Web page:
Jay Rifenbary

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Work Ethic - A Forgotten Principle?

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Did I miss the recent memo entitled, “Work Ethic No Longer Necessary”? Have you ever encountered a service experience where you as the customer felt like you were the one providing the service? A situation where you were treated as if you owe the employee for doing business with them? An attitude conveyed as if you have disturbed them because they had to do their job? Is it just me, or does it appear that there is an accelerated increase in laziness, apathy and avoidance of hard work? Work Ethic is defined as, “the principle that hard work is intrinsically virtuous or worthy of reward”.

There is an expectation among many of wanting more out of life without having to work hard for it. This propensity can be attributed to several items including a lack of pride in one’s avocation, a lack of personal motivation, a trend toward entitlement, an all about me attitude, and most importantly a lack of personal responsibility. Are we losing the understanding that a rewarding and fulfilling life, and high personal self-respect, is earned not given? As in most everything in life, the amount of effort you put into an endeavor will determine the level of success achieved. It is certainly simple to understand, yet so difficult for many to execute. The amount of effort to be contributed is an individual decision, and therefore attaches personal responsibility to personal achievement. As Gandhi stated, “Satisfaction lies in the effort, not in the attainment. Full effort is full victory.”

On a macro level the most significant contributor to this dangerous trend is the continuous structuring of a Nanny State in our Nation. When more is provided without contributing to the effort to receive it, there is less incentive to work hard for what you want. You become increasingly dependent on the government for your future well-being. The more dependent you become the more control and power someone else has over your own freedom to make independent choices. A democracy requires an intelligent electorate to keep a democracy functioning properly as a “We The People”. Take away the ability for citizens to create their own future, the democracy ceases to flourish, and the few have greater control over the many.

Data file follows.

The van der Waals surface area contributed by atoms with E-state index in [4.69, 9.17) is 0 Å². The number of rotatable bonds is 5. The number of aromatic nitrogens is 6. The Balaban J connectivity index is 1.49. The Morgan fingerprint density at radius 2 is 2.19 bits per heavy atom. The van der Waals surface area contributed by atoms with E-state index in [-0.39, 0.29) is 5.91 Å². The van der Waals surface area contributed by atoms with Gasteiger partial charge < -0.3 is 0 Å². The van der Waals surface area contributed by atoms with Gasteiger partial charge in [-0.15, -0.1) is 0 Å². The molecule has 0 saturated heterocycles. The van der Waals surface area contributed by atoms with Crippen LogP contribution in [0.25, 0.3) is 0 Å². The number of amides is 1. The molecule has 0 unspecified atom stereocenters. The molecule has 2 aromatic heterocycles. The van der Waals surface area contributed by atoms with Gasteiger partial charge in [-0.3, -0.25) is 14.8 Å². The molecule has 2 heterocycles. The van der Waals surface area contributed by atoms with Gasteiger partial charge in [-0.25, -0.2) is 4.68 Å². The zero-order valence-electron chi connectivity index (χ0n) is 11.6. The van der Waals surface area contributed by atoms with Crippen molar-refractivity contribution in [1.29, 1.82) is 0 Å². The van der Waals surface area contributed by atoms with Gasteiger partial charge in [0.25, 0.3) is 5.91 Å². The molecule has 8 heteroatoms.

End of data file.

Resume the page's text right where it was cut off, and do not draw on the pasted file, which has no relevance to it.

I am not suggesting we do not help those in need. As Martin Luther King, Jr. stated, “It’s all right to tell a man to lift himself by his own bootstraps, but it is a cruel jest to say to a bootless man that he ought to lift himself by his own bootstraps.” The system fails when those who have the ability and resources to work hard and achieve decide to let someone else do it for them. A significant character weakness is promulgated as a result, a lack of personal ownership for one’s life. Excuse making becomes rampant, and an understanding that hard work is a requirement for a fulfilling life is lost forever. It then becomes acceptable for many to take advantage of the system, because the system allows it. When life presents challenges do you take the bull by the horns and persevere through it, or call on Nanny to come to the rescue for every need? The latter does nothing to promote a worthwhile individual work ethic, nor a strong society. Those in power only gain more power as a result of the dependency created, and the expected handout to follow. Spoiling our children is no different and is an injustice to them. It sets a precedent, and a belief, that much is expected without having to work for it. As the legendary basketball coach John Wooden stated, “Nothing will work unless you do.”

There are many who have much without having earned it, but few of them take pride in themselves or what they may have, as it is unearned. Actions speak louder than words and when one exemplifies the value of hard work, it not only enhances one of the core values of yourself, but also transcends into the core values of your family and our society. Reflecting on your own life, there have been failures and successes, yet the effort made to succeed, and at times fail, teaches you what it takes to have a fulfilling and self-respected life.

2 Responses to Work Ethic - A Forgotten Principle?

1. Dale Fye Says:

Jay, You are right on with this post about lack of work ethic, I see this every day, especially among our youth. But be careful about using the "democracy" word. America is not a democracy, we are a Constitutional Republic, "if you can keep it". Not sure of the source of the quote, but as I recall, it is attributed to Benjamin Franklin after the signing of the Constitution.

2. Collin Agee Says:

Jay, you come pretty close to making a political statment here. But I think you are on to something and my fear is that it's generational. There are exceptions to all generalizations, but I see too many young people who exhibit the sense of entitlement and the lack of a work ethic that you describe.

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